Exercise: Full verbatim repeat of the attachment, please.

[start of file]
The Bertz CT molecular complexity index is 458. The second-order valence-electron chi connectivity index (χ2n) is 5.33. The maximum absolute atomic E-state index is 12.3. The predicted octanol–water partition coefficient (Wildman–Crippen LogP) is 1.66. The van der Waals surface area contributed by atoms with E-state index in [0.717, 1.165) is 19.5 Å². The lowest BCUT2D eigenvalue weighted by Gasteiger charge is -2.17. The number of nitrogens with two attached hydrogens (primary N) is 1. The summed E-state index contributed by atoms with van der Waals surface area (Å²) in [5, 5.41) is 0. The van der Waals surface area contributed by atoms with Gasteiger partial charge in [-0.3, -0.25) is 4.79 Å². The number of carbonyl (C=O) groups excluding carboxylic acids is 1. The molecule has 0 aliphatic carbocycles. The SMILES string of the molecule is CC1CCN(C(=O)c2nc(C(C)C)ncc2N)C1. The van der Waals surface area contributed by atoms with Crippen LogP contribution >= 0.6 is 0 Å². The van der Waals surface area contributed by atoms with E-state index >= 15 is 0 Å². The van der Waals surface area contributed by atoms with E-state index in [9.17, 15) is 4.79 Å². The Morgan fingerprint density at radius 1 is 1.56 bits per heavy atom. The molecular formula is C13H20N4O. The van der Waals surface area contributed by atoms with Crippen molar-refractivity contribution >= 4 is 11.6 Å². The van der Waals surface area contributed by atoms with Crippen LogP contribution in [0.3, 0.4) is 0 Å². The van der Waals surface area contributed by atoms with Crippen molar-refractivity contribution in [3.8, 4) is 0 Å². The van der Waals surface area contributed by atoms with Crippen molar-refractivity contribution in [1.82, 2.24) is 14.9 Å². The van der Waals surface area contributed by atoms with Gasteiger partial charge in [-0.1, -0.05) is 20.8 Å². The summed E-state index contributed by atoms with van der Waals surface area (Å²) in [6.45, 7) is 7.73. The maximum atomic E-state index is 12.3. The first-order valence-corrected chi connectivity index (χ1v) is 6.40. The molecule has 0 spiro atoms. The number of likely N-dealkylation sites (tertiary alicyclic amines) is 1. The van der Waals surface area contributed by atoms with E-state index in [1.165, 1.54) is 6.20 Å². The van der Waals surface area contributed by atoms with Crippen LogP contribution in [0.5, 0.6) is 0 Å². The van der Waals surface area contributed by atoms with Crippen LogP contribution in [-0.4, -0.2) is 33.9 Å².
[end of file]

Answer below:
The Bertz CT molecular complexity index is 458. The second-order valence-electron chi connectivity index (χ2n) is 5.33. The maximum absolute atomic E-state index is 12.3. The predicted octanol–water partition coefficient (Wildman–Crippen LogP) is 1.66. The van der Waals surface area contributed by atoms with E-state index in [0.717, 1.165) is 19.5 Å². The lowest BCUT2D eigenvalue weighted by Gasteiger charge is -2.17. The number of nitrogens with two attached hydrogens (primary N) is 1. The summed E-state index contributed by atoms with van der Waals surface area (Å²) in [5, 5.41) is 0. The van der Waals surface area contributed by atoms with Gasteiger partial charge in [-0.3, -0.25) is 4.79 Å². The number of carbonyl (C=O) groups excluding carboxylic acids is 1. The molecule has 0 aliphatic carbocycles. The SMILES string of the molecule is CC1CCN(C(=O)c2nc(C(C)C)ncc2N)C1. The van der Waals surface area contributed by atoms with Crippen LogP contribution >= 0.6 is 0 Å². The van der Waals surface area contributed by atoms with E-state index >= 15 is 0 Å². The van der Waals surface area contributed by atoms with E-state index in [9.17, 15) is 4.79 Å². The Morgan fingerprint density at radius 1 is 1.56 bits per heavy atom. The molecular formula is C13H20N4O. The van der Waals surface area contributed by atoms with Crippen molar-refractivity contribution >= 4 is 11.6 Å². The van der Waals surface area contributed by atoms with Crippen LogP contribution in [0.3, 0.4) is 0 Å². The van der Waals surface area contributed by atoms with Crippen molar-refractivity contribution in [3.8, 4) is 0 Å². The van der Waals surface area contributed by atoms with Crippen molar-refractivity contribution in [1.82, 2.24) is 14.9 Å². The van der Waals surface area contributed by atoms with Gasteiger partial charge in [-0.1, -0.05) is 20.8 Å². The summed E-state index contributed by atoms with van der Waals surface area (Å²) in [6.45, 7) is 7.73. The maximum atomic E-state index is 12.3. The first-order valence-corrected chi connectivity index (χ1v) is 6.40. The molecule has 0 spiro atoms. The number of likely N-dealkylation sites (tertiary alicyclic amines) is 1. The van der Waals surface area contributed by atoms with E-state index in [1.165, 1.54) is 6.20 Å². The van der Waals surface area contributed by atoms with Crippen LogP contribution in [0.5, 0.6) is 0 Å². The van der Waals surface area contributed by atoms with Crippen LogP contribution in [-0.4, -0.2) is 33.9 Å².